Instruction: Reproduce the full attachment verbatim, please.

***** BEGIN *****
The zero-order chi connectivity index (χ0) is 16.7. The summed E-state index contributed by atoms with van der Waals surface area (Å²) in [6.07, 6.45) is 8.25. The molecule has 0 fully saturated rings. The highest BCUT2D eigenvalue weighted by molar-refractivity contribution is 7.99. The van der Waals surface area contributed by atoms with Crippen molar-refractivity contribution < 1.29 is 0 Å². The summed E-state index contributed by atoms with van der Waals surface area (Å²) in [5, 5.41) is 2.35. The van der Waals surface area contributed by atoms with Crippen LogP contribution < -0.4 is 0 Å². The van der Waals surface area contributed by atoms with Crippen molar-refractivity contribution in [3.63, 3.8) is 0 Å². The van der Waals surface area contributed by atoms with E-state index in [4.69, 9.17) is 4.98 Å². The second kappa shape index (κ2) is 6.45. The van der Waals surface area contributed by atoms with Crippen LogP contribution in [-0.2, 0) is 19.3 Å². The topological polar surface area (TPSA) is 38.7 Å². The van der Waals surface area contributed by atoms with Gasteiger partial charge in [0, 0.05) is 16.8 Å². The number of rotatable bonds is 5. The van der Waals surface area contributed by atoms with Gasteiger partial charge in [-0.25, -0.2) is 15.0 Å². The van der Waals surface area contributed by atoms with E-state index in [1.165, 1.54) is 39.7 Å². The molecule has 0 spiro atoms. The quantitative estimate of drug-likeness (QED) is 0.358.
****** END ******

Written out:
The zero-order chi connectivity index (χ0) is 16.7. The summed E-state index contributed by atoms with van der Waals surface area (Å²) in [6.07, 6.45) is 8.25. The molecule has 0 fully saturated rings. The highest BCUT2D eigenvalue weighted by molar-refractivity contribution is 7.99. The van der Waals surface area contributed by atoms with Crippen molar-refractivity contribution < 1.29 is 0 Å². The summed E-state index contributed by atoms with van der Waals surface area (Å²) in [5, 5.41) is 2.35. The van der Waals surface area contributed by atoms with Crippen LogP contribution < -0.4 is 0 Å². The van der Waals surface area contributed by atoms with Crippen molar-refractivity contribution in [3.63, 3.8) is 0 Å². The van der Waals surface area contributed by atoms with E-state index in [4.69, 9.17) is 4.98 Å². The second kappa shape index (κ2) is 6.45. The van der Waals surface area contributed by atoms with Crippen LogP contribution in [-0.2, 0) is 19.3 Å². The topological polar surface area (TPSA) is 38.7 Å². The van der Waals surface area contributed by atoms with Gasteiger partial charge in [0, 0.05) is 16.8 Å². The number of rotatable bonds is 5. The van der Waals surface area contributed by atoms with Gasteiger partial charge in [-0.25, -0.2) is 15.0 Å². The van der Waals surface area contributed by atoms with E-state index in [1.165, 1.54) is 39.7 Å². The molecule has 0 spiro atoms. The quantitative estimate of drug-likeness (QED) is 0.358.